Sept. 11, 2001
Today is a horrific day. Hard to believe when you wake up to such brilliant blue skies and such peace only to discover others were in the midst of terror. We are visiting my parents in Houston and as I turn on the TV, just as my Dad is walking out the door the sight of the WTC towers on fire fills the screen. My Dad and I watched horrified as the second plane was caught on video and sharply careened into the tower.
"That is a passenger plane!" my Dad shouts as he watches the video.
We would find out later it was, both planes, full of innocent people. The anguish just about brings me to my knees. I can't help but think the world as I've known it is gone and tomorrow will bring us into a new era...
I can't understand this tragedy. I can't wrap my brain around it to sort it all out. But who can? Such a senseless act, causing so much death and despair. And yet almost a week later I realize how many life lessons will come out of this shroud of death. That even in death there is life. Those gone from this world will be deeply missed and yet we will continue to learn from them. They will not be forgotten. And faith comforts us by telling us they are at eternal peace. After their terrible suffering they no longer feel the pain. That will be the burden we must carry.
These two entries came from my journal from 2001. I remember that day vividly. I was over ten hours away from my husband while visiting my parents. Holding my 1 1/2 year old daughter I turned on the morning news. The house was eerily quiet as my Mom and Dad had already left for work. Suddenly the room was filled with sirens and the sight of a building on fire as the screen came to life. I stared blankly, not understanding what I was seeing. The first plane had already hit one Twin Tower. The plane that crashed into it, I immediately assumed had suffered some terrible malfunction that allowed in to careen so off course. I picked up the phone to call my Dad and tell him what had happened. Then another plane crashes into the other tower. My Dad is asking me questions that I don’t have the answers to and I suddenly feel as if ice water is running through my veins. He tells me he’s close to home and he’s coming back.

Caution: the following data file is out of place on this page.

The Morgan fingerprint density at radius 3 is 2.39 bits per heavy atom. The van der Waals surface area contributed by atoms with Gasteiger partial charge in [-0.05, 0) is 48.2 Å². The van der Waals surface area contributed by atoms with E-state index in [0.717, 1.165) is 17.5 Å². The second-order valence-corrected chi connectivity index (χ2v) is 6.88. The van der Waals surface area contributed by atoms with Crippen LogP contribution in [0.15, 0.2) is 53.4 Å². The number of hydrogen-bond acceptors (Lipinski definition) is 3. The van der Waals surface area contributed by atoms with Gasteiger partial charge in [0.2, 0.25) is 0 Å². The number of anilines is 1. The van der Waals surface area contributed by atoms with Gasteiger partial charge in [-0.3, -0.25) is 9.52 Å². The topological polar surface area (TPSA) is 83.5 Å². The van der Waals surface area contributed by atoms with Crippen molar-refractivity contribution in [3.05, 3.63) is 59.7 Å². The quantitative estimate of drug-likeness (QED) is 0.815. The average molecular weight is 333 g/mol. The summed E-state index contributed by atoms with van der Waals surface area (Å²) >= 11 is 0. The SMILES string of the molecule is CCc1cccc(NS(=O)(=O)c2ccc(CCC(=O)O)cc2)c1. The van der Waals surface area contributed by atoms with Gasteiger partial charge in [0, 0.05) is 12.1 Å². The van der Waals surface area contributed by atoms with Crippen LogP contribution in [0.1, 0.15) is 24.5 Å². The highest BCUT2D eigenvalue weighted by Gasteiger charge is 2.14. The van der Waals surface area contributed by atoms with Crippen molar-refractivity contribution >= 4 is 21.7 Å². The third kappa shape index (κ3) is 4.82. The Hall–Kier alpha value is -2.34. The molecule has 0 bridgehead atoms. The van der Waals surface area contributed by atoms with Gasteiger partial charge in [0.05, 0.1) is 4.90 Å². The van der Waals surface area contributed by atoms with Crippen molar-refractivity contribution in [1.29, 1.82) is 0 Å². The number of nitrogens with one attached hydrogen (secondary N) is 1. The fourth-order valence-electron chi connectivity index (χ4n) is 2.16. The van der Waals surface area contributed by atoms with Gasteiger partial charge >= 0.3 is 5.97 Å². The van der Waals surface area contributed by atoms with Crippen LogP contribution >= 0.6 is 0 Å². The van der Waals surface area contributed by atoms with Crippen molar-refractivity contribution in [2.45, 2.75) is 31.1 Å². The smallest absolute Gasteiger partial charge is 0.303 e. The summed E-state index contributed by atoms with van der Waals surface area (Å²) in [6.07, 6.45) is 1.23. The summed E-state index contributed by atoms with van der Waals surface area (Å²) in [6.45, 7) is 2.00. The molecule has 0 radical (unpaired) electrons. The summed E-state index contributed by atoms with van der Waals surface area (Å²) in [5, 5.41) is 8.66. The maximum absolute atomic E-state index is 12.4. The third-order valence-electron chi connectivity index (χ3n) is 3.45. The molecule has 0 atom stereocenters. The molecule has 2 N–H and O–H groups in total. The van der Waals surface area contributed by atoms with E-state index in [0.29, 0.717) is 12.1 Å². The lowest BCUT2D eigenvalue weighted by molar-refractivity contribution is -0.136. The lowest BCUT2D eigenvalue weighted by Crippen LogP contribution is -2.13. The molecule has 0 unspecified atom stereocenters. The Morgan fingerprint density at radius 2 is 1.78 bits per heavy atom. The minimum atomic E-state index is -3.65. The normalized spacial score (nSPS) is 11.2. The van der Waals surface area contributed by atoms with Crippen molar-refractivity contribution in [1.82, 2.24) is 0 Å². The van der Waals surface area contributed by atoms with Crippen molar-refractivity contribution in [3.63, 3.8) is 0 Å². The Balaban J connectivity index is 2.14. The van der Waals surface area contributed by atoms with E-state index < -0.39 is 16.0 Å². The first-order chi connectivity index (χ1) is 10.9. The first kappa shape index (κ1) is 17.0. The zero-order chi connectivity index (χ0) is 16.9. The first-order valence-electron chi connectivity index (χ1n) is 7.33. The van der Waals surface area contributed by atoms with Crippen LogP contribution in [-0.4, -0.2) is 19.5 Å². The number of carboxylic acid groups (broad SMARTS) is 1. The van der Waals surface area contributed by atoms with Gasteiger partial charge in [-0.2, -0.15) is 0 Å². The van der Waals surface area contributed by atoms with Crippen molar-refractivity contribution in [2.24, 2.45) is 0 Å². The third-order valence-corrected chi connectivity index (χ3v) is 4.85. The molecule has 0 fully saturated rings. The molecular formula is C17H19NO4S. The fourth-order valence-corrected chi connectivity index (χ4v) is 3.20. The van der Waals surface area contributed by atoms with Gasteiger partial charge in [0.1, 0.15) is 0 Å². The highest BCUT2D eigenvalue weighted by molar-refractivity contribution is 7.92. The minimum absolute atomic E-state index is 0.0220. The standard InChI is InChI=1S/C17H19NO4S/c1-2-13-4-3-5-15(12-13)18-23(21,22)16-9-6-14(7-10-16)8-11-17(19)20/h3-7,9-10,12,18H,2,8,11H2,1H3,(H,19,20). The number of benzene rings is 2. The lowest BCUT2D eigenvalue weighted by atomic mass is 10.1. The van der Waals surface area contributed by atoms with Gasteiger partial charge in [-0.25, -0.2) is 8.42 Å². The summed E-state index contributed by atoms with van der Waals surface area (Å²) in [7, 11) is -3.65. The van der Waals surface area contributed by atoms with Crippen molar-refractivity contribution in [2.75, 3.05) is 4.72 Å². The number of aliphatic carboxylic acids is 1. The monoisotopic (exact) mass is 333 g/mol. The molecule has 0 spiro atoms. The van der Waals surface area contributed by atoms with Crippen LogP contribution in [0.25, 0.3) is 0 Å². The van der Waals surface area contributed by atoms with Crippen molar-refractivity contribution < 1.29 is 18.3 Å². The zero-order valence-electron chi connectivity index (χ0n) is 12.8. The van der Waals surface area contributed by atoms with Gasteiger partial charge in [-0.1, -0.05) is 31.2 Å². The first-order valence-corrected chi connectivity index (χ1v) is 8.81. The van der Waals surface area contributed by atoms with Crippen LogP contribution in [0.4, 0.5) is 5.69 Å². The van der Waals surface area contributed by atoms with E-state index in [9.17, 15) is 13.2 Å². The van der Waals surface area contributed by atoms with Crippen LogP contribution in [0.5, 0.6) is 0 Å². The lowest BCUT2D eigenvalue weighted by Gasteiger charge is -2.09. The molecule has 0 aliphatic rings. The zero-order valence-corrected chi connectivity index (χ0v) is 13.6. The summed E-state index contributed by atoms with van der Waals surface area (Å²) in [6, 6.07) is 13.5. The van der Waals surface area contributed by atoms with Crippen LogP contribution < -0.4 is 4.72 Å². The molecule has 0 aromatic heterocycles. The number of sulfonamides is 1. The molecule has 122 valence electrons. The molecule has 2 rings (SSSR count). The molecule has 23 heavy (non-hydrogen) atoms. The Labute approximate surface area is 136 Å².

The rest of the morning passes in a blur as the words passenger planes, hijackers, and terrorists are repeated over and over. My Dad and I scramble to get in touch with family. My sister’s building downtown is being evacuated along with all the others. My mother is at the hospital safe, but wishing she were home. My husband’s parents are in Prague and we worry about them being so far away. My Aunt and Uncle live right by the Pentagon, but are fine.
The skies go silent over my parent’s house and the only sounds from the air are the F-16’s that are patrolling the skies over the next few days. I hug my child a little closer as we watch them streak across the sky. I never imagined that some day I’d be walking through my parent’s neighborhood while fighters flew over, making sure we were safe.
Nor did I ever imagine life would ever be the same, and in a lot of respects it isn’t. But life does go on. Almost a month to the day I find out I’m pregnant with my second daughter. The planes eventually took to the airways again as the fighters disappeared from the clouds above. And I’m left with the feeling that I’m responsible for telling my daughters the story of 9/11, just like my parents’ told of Vietnam, and my grandparents’ WWII.
Just like the quote on my 7th grade teacher’s wall, “Those who don’t know history are destined to repeat it.”
Where were you on 9/11?
*I shared my story along with many others a year after 9/11 on a webpage dedicated to sharing memories about this event. You can find it at http://www.storycircle.org/sorrow.html